Artificial Intelligence: A Brief Overview

AI has already influenced our lives. We might not think of it all that often, but every time you use your smartphone, smart TV, streaming device, computer, smartwatch, etc you are interacting with AI. It’s everywhere, much like Dick Orkin’s Chicken Man superhero character. We’ve come to rely on it for making our lives easier. 20 years ago, if you wanted to travel somewhere unfamiliar, you had to have a physical map, a print-out of map-quest instructions (there and back), or someone who knew how to get there. In my case, my dad usually wrote down directions, and my mom would tell me which landmarks to look for. Now, I have an app on my phone that tells me where to go. It’s changed and improved in the past 10 years to inform me of where speed traps are, stoplights, and if there’s heavy traffic. This is only one example of thousands which have come into existence in the past few decades. We won’t be delving into all of those examples since there are far too many, rather let’s look back at when AI started and see where its going.

In the early 1950s Alan Turing was one of many scientists intrigued by the what-ifs of computers. He wrote an article about it as well. Back then, computers could not remember commands, and they were costly to use. The idea of computers doing more, being more, was catching fire in the scientific and technology communities. This led to a conference where, according to Harvard Universities Science in the News Blog,  “it initialized the proof of concept through Allen Newell, Cliff Shaw, and Herbert Simon’s, Logic Theorist. The Logic Theorist was a program designed to mimic the problem-solving skills of a human and was funded by Research and Development (RAND) Corporation. It’s considered… to be the first artificial intelligence program and was presented at the Dartmouth Summer Research Project on Artificial Intelligence (DSRPAI) hosted by John McCarthy and Marvin Minsky in 1956… McCarthy, imagining a great collaborative effort, brought together top researchers from various fields for an open-ended discussion on artificial intelligence, the term which he coined…” From that conference sprang the possibilities for what AI has become.

Between the 1950s and 1970s, AI development was a major focus of the technological and military research communities. Its capability seemed endless, which made, and still makes, it very useful for military functions. DARPA began funding research projects in the 1970’s with the prompting of Marvin Minsky who “told Life Magazine, ‘from three to eight years we will have a machine with the general intelligence of an average human being.’” It was an ambitious claim, which ultimately was unfruitful for several years. Computers needed several more advancements before they would be useful for anything besides calculations. The 1980’s brought many changes, one of which was major improvements and advancements in technology. The re-dawning of AI was upon us.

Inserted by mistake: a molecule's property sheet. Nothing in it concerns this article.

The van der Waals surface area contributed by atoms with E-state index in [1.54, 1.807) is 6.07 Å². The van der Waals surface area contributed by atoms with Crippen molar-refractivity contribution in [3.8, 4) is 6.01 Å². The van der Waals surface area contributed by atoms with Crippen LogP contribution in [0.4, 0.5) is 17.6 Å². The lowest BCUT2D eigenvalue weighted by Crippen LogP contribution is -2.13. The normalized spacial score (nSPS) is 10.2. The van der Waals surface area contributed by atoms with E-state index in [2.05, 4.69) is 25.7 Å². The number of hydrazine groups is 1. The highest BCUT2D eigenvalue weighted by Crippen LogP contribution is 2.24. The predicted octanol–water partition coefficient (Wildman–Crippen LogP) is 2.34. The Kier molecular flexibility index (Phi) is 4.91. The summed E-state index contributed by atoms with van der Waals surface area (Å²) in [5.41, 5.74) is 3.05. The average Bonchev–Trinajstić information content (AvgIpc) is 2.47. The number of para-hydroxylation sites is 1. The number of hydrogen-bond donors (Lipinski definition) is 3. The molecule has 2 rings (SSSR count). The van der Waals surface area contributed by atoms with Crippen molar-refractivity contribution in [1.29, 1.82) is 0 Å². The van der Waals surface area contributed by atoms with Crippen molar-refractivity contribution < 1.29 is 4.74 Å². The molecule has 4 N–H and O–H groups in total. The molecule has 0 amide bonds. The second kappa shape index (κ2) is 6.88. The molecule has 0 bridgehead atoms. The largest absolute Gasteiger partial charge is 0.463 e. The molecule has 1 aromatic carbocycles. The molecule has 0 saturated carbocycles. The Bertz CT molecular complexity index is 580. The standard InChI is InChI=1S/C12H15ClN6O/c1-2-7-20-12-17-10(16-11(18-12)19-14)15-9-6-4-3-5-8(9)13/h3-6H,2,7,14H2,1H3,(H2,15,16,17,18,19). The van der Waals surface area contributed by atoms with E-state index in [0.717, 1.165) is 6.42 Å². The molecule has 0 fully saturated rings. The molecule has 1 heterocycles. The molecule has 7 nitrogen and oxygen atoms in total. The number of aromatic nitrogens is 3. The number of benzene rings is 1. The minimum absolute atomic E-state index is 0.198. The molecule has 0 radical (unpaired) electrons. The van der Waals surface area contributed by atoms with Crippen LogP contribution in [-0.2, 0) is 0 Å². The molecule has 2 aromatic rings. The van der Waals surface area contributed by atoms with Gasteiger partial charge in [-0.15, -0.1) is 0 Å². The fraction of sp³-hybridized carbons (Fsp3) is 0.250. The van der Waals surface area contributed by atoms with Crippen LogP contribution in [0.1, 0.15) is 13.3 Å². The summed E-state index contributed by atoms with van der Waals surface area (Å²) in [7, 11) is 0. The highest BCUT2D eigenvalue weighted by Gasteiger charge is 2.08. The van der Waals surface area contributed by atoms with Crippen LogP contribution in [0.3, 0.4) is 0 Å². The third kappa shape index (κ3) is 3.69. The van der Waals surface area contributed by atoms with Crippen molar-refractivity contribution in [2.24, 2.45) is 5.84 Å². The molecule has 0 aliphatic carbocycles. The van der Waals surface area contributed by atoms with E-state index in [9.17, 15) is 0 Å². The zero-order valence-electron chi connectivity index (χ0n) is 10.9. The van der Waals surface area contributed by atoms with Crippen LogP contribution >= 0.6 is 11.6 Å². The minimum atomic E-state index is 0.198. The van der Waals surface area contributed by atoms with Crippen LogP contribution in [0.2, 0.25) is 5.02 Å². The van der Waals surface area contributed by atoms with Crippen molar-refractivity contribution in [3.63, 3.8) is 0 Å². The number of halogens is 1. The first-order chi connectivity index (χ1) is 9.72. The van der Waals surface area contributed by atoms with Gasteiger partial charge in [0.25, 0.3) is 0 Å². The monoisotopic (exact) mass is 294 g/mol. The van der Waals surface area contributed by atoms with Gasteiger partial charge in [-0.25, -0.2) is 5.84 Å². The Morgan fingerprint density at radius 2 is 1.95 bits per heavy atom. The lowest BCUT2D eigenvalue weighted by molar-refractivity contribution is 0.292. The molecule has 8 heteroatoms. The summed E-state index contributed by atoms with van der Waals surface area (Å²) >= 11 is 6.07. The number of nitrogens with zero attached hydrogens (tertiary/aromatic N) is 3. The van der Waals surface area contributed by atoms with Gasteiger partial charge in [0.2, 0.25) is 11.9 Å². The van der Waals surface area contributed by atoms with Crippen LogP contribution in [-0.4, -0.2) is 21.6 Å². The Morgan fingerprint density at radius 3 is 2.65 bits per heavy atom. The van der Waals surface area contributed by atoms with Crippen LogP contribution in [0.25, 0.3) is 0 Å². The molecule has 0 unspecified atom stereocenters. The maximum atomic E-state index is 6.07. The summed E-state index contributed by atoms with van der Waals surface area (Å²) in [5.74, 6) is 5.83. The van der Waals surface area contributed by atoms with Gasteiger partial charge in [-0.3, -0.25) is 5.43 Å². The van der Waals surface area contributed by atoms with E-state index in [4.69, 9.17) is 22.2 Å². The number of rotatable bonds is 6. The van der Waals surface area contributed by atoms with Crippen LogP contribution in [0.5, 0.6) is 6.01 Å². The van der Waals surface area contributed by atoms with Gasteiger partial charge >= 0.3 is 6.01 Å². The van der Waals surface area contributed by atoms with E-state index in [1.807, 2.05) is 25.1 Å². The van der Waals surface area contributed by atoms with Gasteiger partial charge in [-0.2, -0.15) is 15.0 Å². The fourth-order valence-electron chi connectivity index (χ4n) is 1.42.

Funding was more available, which spawned research projects across the globe.

According to Harvard Universities Science in the News Blog, “John Hopfield and David Rumelhart popularized “deep learning” techniques which allowed computers to learn using experience… Edward Feigenbaum introduced expert systems which mimicked the decision making process of a human expert. The program would ask an expert…how to respond…and once this was learned…non-experts could receive advice from that program. Expert systems were widely used in industries. The Japanese government heavily funded expert systems and other AI related endeavors as part of their Fifth Generation Computer Project (FGCP). These projects didn’t yield the results desired necessarily, but they may have inspired others to pursue independent projects. Below is an image from Harvard’s collection illustrating the timeline of AI development.

history of artificial intelligence

history of artificial intelligence

The 1990’s and 2000’s saw an influx of AI development. Computer systems that could anticipate and react to your needs were becoming a reality, and consumers were eager to purchase better technology. According to AI Multiple, “There has been a 14x increase in the number of active AI startups since 2000. Thanks to recent advances in deep-learning, AI is already powering search engines, online translators, virtual assistants, and numerous marketing and sales decisions.” The possibilities are truly endless and almost every company is finding ways to  make AI work for them.

From smarter search engines to apps that track your health in detail and cell phones that create wifi hotspots so you can work remotely anywhere, AI has changed our lives. It’s improving processes, systems, and user satisfaction across every industry. The future of everything is changing with each new development. This is AI, and this is just the beginning…

By Gretchen Hendrick Gardella, MLIS

Gretchen Hendrick Gardella is a Librarian with administrative, research, and vast technical skills. Ms. Gardella brings over 16 years of experience working in academic and public libraries to the discussion.